Now time for the real après ski recommendations… At the base of the mountain the Rockford Grill was our go-to spot for quick beers and excellent tunes. For first-rate, authentic Japanese cuisine and sushi, there’s no better place in northern British Columbia than Kawakubo. I understand your hesitation at first, but the fish are carefully selected for only the highest quality possible. If you’re looking for something more savory and hearty, then head over to Quartermaster Eatery and order one of the Chef’s Burger—you’ll thank us later. Our final stop of the evening always ended up being The Village Idiot. With just the right amount of kitschy ski decor and a dive bar style atmosphere, the Village Idiot is everything that’s right about après ski culture. They’ve got tasty pub snacks, a full bar with local Canadian beers on draft, and an outdoor patio area that overlooks the mountains.
Sugarloaf Expert: Evan Didisheim, Marketing
Picture it: Sweet little Evan Didisheim, no older than six years, and I’m strapping on my first pair of skis, ready to take on the moguls with my old man. Seriously though, Sugarloaf is the mountain that I learned to ski, and for a born-and-raised Mainer, it’s my second home (arguably my first depending on who you ask). My dad was a competitive freestyle skier and my mom is a seasoned cross country skier, so I’m pretty sure that my parents tried to teach me to how to “pizza” and “french fry” before they taught me how to walk.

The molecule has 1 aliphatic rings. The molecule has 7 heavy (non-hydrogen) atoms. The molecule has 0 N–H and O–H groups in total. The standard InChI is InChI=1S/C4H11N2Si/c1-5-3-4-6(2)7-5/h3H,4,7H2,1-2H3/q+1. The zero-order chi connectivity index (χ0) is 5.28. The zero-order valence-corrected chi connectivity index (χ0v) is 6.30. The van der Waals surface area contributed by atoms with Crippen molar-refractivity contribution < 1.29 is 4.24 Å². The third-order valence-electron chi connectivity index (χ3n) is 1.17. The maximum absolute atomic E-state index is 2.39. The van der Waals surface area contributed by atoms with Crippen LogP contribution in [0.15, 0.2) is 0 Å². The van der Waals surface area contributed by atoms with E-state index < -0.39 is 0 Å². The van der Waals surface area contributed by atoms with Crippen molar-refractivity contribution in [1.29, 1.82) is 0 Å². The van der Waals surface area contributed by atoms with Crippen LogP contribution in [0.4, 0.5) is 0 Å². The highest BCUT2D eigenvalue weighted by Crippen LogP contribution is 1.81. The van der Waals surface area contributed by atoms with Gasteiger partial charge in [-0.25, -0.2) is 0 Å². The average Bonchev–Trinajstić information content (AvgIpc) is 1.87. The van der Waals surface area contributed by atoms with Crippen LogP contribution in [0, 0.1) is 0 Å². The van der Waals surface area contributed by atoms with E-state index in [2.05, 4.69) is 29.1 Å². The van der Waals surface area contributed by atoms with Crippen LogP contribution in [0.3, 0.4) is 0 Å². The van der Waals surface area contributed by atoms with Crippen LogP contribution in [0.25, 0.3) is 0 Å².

To be totally transparent, the Loaf isn’t necessarily a highly sought-after place to ski in the Northeast—not due to quality but because of location. If you’re from Boston or New York City, getting to Vermont is much easier, and there are actual ski resorts to stay at, whereas Sugarloaf is tucked in northern Maine, and there are limited places to rest your head at night. The great thing about the remote location is only devoted riders are hitting Sugarloaf, and a lot of the local flavor has been preserved without an influx of outside money coming in. I mentioned earlier that I grew up on this mountain and I still crave those familiar runs when I’m deep in my work inbox, so Sugarloaf truly is suitable for all skill levels and welcoming to both newbies and experts.
Photo: The Bag and Kettle
I could fill a book with all my recommendations for Sugarloaf’s après ski scene, but I’ll only list my all-time favorites for ya. For the midday cravings, The Bag and Kettle is a Sugarloaf institution that’s been serving up mouth-watering burgers for over 50 years. When you walk in, take a deep inhale, soak in the surroundings, take a seat, and without looking at the menu, just say these words to your server: “Hello there, may I please have The Bag Burger and your tallest Stowaway IPA?” Just trust me.
Now, after the lifts have closed, it’s pretty easy to pick what’s next. You’ll only find me at The Rack after I’m done skiing. Rated as the best après ski bars by locals, I’m bound to run into some high school buds and family friends at The Rack. It’s a traditional ski bar with just the right amount of dive bar grunge, plus it’s part-owned by Seth Wescott, two-time gold medalist and proud Sugarloafer. Their slogan, “Serving questionable locals... and those soon to be,” truly captures the essence of The Rack (and all of Sugarloaf for that matter): a good time that’s accepting of anyone willing to haul all the way up.
Finally, if you’re lucky enough to have the stars align and you’re in town for Reggae Fest at Sugarloaf, it’s almost mandatory that you attend. Spring skiing is fun enough, but when you add thumping reggae beats cranked up to 11 and cooky locals grooving along, you’re in for a true après treat.
For more Huckberry skiing recommendations, head to The Huckberry Guide to Skiing on a Budget and The Oldest Ski Shop in America.